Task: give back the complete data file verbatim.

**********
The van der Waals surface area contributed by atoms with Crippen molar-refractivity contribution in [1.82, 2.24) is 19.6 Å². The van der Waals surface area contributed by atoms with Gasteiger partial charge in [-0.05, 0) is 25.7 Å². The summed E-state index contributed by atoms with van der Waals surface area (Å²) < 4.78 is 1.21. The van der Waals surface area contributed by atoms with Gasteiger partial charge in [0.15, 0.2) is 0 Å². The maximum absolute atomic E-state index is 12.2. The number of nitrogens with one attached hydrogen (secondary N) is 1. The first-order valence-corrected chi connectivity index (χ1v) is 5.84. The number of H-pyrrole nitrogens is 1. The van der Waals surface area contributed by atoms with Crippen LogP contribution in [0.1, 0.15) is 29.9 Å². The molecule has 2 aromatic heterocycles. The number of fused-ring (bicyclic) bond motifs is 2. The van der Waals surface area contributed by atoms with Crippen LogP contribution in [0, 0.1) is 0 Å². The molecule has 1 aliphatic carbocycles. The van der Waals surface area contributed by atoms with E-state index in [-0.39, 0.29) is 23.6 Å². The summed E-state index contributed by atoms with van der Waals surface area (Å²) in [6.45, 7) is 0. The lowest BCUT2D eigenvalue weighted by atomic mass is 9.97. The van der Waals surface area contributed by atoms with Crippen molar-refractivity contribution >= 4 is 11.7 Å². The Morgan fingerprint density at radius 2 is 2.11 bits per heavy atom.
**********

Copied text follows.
The van der Waals surface area contributed by atoms with Crippen molar-refractivity contribution in [1.82, 2.24) is 19.6 Å². The van der Waals surface area contributed by atoms with Gasteiger partial charge in [-0.05, 0) is 25.7 Å². The summed E-state index contributed by atoms with van der Waals surface area (Å²) < 4.78 is 1.21. The van der Waals surface area contributed by atoms with Gasteiger partial charge in [0.15, 0.2) is 0 Å². The maximum absolute atomic E-state index is 12.2. The number of nitrogens with one attached hydrogen (secondary N) is 1. The first-order valence-corrected chi connectivity index (χ1v) is 5.84. The number of H-pyrrole nitrogens is 1. The van der Waals surface area contributed by atoms with Crippen LogP contribution in [0.1, 0.15) is 29.9 Å². The molecule has 2 aromatic heterocycles. The number of fused-ring (bicyclic) bond motifs is 2. The van der Waals surface area contributed by atoms with Crippen LogP contribution in [0, 0.1) is 0 Å². The molecule has 1 aliphatic carbocycles. The van der Waals surface area contributed by atoms with E-state index in [-0.39, 0.29) is 23.6 Å². The summed E-state index contributed by atoms with van der Waals surface area (Å²) in [6.45, 7) is 0. The lowest BCUT2D eigenvalue weighted by atomic mass is 9.97. The van der Waals surface area contributed by atoms with Crippen molar-refractivity contribution >= 4 is 11.7 Å². The Morgan fingerprint density at radius 2 is 2.11 bits per heavy atom.